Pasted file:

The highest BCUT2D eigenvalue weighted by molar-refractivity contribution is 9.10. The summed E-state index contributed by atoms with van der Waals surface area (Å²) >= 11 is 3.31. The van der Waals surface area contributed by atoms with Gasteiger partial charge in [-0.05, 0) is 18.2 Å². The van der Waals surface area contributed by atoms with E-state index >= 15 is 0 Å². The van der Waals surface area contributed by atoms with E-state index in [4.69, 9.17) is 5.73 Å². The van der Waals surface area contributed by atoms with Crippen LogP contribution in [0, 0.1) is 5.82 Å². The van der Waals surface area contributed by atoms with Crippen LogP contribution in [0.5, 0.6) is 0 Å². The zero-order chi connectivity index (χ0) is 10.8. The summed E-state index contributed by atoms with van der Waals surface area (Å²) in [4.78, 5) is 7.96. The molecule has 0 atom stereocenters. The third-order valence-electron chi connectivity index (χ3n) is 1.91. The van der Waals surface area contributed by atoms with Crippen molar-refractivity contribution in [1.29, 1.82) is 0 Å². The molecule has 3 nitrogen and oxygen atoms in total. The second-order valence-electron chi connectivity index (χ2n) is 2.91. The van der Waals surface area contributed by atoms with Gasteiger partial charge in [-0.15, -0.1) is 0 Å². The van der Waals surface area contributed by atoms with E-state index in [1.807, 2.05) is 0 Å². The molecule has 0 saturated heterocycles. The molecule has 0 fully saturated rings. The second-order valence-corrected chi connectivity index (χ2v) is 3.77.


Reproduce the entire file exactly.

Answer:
The highest BCUT2D eigenvalue weighted by molar-refractivity contribution is 9.10. The summed E-state index contributed by atoms with van der Waals surface area (Å²) >= 11 is 3.31. The van der Waals surface area contributed by atoms with Gasteiger partial charge in [-0.05, 0) is 18.2 Å². The van der Waals surface area contributed by atoms with E-state index >= 15 is 0 Å². The van der Waals surface area contributed by atoms with E-state index in [4.69, 9.17) is 5.73 Å². The van der Waals surface area contributed by atoms with Crippen LogP contribution in [0, 0.1) is 5.82 Å². The van der Waals surface area contributed by atoms with Crippen LogP contribution in [0.5, 0.6) is 0 Å². The zero-order chi connectivity index (χ0) is 10.8. The summed E-state index contributed by atoms with van der Waals surface area (Å²) in [4.78, 5) is 7.96. The molecule has 0 atom stereocenters. The third-order valence-electron chi connectivity index (χ3n) is 1.91. The van der Waals surface area contributed by atoms with Crippen molar-refractivity contribution in [1.29, 1.82) is 0 Å². The molecule has 3 nitrogen and oxygen atoms in total. The second-order valence-electron chi connectivity index (χ2n) is 2.91. The van der Waals surface area contributed by atoms with Gasteiger partial charge in [-0.15, -0.1) is 0 Å². The van der Waals surface area contributed by atoms with E-state index in [1.807, 2.05) is 0 Å². The molecule has 0 saturated heterocycles. The molecule has 0 fully saturated rings. The second-order valence-corrected chi connectivity index (χ2v) is 3.77.